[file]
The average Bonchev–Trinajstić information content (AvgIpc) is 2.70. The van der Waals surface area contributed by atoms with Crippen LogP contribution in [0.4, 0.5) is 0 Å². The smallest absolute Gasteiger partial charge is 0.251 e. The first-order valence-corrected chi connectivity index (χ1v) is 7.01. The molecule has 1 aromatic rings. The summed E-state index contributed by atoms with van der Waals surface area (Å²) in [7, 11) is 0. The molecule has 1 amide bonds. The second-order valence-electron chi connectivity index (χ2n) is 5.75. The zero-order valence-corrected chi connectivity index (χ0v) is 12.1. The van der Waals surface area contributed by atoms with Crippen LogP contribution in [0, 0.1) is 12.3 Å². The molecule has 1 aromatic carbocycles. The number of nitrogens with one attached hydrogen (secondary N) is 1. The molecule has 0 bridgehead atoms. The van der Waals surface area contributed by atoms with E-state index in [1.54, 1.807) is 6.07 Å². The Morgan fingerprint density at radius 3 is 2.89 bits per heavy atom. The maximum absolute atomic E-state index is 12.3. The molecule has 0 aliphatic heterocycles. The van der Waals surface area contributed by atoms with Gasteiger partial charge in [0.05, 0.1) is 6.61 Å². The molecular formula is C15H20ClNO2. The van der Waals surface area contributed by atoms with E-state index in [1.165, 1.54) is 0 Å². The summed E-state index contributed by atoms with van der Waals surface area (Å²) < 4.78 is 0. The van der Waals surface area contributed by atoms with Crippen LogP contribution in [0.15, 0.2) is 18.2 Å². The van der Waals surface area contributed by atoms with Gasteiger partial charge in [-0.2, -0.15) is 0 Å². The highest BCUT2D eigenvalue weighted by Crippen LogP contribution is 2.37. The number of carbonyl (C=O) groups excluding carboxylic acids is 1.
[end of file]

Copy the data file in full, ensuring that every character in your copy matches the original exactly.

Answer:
The average Bonchev–Trinajstić information content (AvgIpc) is 2.70. The van der Waals surface area contributed by atoms with Crippen LogP contribution in [0.4, 0.5) is 0 Å². The smallest absolute Gasteiger partial charge is 0.251 e. The first-order valence-corrected chi connectivity index (χ1v) is 7.01. The molecule has 1 aromatic rings. The summed E-state index contributed by atoms with van der Waals surface area (Å²) in [7, 11) is 0. The molecule has 1 amide bonds. The second-order valence-electron chi connectivity index (χ2n) is 5.75. The zero-order valence-corrected chi connectivity index (χ0v) is 12.1. The van der Waals surface area contributed by atoms with Crippen LogP contribution in [0, 0.1) is 12.3 Å². The molecule has 1 aromatic carbocycles. The number of nitrogens with one attached hydrogen (secondary N) is 1. The molecule has 0 bridgehead atoms. The van der Waals surface area contributed by atoms with E-state index in [1.54, 1.807) is 6.07 Å². The Morgan fingerprint density at radius 3 is 2.89 bits per heavy atom. The maximum absolute atomic E-state index is 12.3. The molecule has 0 aliphatic heterocycles. The van der Waals surface area contributed by atoms with Gasteiger partial charge in [0.05, 0.1) is 6.61 Å². The molecular formula is C15H20ClNO2. The van der Waals surface area contributed by atoms with E-state index in [1.165, 1.54) is 0 Å². The summed E-state index contributed by atoms with van der Waals surface area (Å²) < 4.78 is 0. The van der Waals surface area contributed by atoms with Crippen LogP contribution in [0.15, 0.2) is 18.2 Å². The van der Waals surface area contributed by atoms with Gasteiger partial charge in [-0.2, -0.15) is 0 Å². The highest BCUT2D eigenvalue weighted by Crippen LogP contribution is 2.37. The number of carbonyl (C=O) groups excluding carboxylic acids is 1.